• CV, Cover Letter and LinkedIn review, suggestions and templates

 

What are your qualifications?

 

You can view my qualifications here

 

Are you a psychotherapist?

 

No. However I am completing the Master of Psychotherapy and Counselling program at Western Sydney University. This existentialist, humanistic program is based on the work of Carl Rogers, Irvin Yalom, Rollo May, Iain McGilchrist, Dan Siegel, Bonnie Badenoch (and many others). This program is recognised by the Australian Counselling Association (ACA) and the Psychotherapy and Counselling Federation of Australia (PACFA) and will be completed at the end of 2024.

I intend to use this training to support my clients and work with them in a 'whole person' coaching capacity, not just with their professional or personal selves.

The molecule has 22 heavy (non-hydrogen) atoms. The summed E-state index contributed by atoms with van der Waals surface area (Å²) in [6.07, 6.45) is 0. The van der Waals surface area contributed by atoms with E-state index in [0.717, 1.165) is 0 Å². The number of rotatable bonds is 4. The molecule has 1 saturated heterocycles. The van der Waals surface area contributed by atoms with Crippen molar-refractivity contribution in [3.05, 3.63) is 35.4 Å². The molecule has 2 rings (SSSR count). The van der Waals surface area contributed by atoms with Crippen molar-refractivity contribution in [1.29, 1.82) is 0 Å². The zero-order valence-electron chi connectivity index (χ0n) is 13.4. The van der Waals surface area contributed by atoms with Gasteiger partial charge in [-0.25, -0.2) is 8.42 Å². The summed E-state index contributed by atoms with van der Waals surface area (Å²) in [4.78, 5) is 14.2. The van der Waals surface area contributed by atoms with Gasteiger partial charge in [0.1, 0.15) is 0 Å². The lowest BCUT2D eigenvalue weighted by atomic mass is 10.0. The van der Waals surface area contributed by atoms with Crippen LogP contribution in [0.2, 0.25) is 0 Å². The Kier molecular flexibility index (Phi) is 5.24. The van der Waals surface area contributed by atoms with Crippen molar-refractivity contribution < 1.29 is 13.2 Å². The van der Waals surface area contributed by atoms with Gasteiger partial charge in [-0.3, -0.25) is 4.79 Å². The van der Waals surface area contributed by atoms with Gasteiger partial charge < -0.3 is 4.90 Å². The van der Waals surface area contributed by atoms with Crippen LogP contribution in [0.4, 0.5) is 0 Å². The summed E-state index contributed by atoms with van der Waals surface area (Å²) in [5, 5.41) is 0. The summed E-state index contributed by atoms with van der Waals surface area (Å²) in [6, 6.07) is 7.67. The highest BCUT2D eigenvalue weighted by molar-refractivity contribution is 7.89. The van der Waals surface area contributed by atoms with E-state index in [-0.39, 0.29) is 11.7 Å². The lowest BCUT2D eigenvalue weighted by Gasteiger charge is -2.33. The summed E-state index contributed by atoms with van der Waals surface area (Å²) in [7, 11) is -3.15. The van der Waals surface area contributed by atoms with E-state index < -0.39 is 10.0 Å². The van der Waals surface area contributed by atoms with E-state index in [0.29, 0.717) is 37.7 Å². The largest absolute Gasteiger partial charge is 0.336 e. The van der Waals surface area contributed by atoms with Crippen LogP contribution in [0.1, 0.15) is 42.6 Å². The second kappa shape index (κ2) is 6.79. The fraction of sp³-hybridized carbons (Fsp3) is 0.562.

What is your professional background?

 

I began my career on the graduate program of the Commonwealth Bank of Australia in 2011. I moved to London in 2012 and worked for three years recruiting management consultants into investment banks, fund managers and large corporations.

 

After returning to Sydney, I joined the go-to-market team at LinkedIn, working with senior leadership teams to help them leverage LinkedIn’s economic graph. After being asked to join the Managing Director in Hong Kong to help drive growth and improve team culture I worked across Asia, coaching managing directors and marketing leaders on how to leverage LinkedIn’s data and insights.